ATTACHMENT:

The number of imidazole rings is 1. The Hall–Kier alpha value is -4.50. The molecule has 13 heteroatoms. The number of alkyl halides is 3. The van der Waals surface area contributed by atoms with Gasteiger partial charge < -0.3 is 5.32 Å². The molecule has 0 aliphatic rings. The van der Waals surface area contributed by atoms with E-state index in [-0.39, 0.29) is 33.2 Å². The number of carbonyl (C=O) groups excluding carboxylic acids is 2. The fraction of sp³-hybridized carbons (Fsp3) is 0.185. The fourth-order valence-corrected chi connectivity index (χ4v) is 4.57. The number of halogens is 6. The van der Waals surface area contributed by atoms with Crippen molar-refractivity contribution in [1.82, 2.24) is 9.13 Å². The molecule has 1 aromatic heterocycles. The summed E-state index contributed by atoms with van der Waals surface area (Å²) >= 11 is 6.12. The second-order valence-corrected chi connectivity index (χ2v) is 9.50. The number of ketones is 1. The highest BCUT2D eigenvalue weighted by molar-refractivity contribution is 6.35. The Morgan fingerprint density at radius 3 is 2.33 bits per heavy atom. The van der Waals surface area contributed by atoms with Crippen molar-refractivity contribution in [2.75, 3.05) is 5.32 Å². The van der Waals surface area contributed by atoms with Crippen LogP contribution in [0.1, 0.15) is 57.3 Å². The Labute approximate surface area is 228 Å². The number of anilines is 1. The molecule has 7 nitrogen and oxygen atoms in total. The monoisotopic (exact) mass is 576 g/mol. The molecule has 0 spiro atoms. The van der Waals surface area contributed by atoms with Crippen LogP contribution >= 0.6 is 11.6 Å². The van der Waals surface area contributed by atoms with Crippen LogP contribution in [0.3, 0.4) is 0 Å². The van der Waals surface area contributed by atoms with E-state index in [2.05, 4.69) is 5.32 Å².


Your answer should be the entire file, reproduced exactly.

The number of imidazole rings is 1. The Hall–Kier alpha value is -4.50. The molecule has 13 heteroatoms. The number of alkyl halides is 3. The van der Waals surface area contributed by atoms with Gasteiger partial charge < -0.3 is 5.32 Å². The molecule has 0 aliphatic rings. The van der Waals surface area contributed by atoms with E-state index in [-0.39, 0.29) is 33.2 Å². The number of carbonyl (C=O) groups excluding carboxylic acids is 2. The fraction of sp³-hybridized carbons (Fsp3) is 0.185. The fourth-order valence-corrected chi connectivity index (χ4v) is 4.57. The number of halogens is 6. The van der Waals surface area contributed by atoms with Crippen molar-refractivity contribution in [1.82, 2.24) is 9.13 Å². The molecule has 1 aromatic heterocycles. The summed E-state index contributed by atoms with van der Waals surface area (Å²) >= 11 is 6.12. The second-order valence-corrected chi connectivity index (χ2v) is 9.50. The number of ketones is 1. The highest BCUT2D eigenvalue weighted by molar-refractivity contribution is 6.35. The Morgan fingerprint density at radius 3 is 2.33 bits per heavy atom. The van der Waals surface area contributed by atoms with Crippen molar-refractivity contribution in [2.75, 3.05) is 5.32 Å². The van der Waals surface area contributed by atoms with Crippen LogP contribution in [0.1, 0.15) is 57.3 Å². The Labute approximate surface area is 228 Å². The number of anilines is 1. The molecule has 7 nitrogen and oxygen atoms in total. The monoisotopic (exact) mass is 576 g/mol. The molecule has 0 spiro atoms. The van der Waals surface area contributed by atoms with Crippen LogP contribution >= 0.6 is 11.6 Å². The van der Waals surface area contributed by atoms with Crippen LogP contribution in [0.3, 0.4) is 0 Å². The van der Waals surface area contributed by atoms with E-state index in [2.05, 4.69) is 5.32 Å².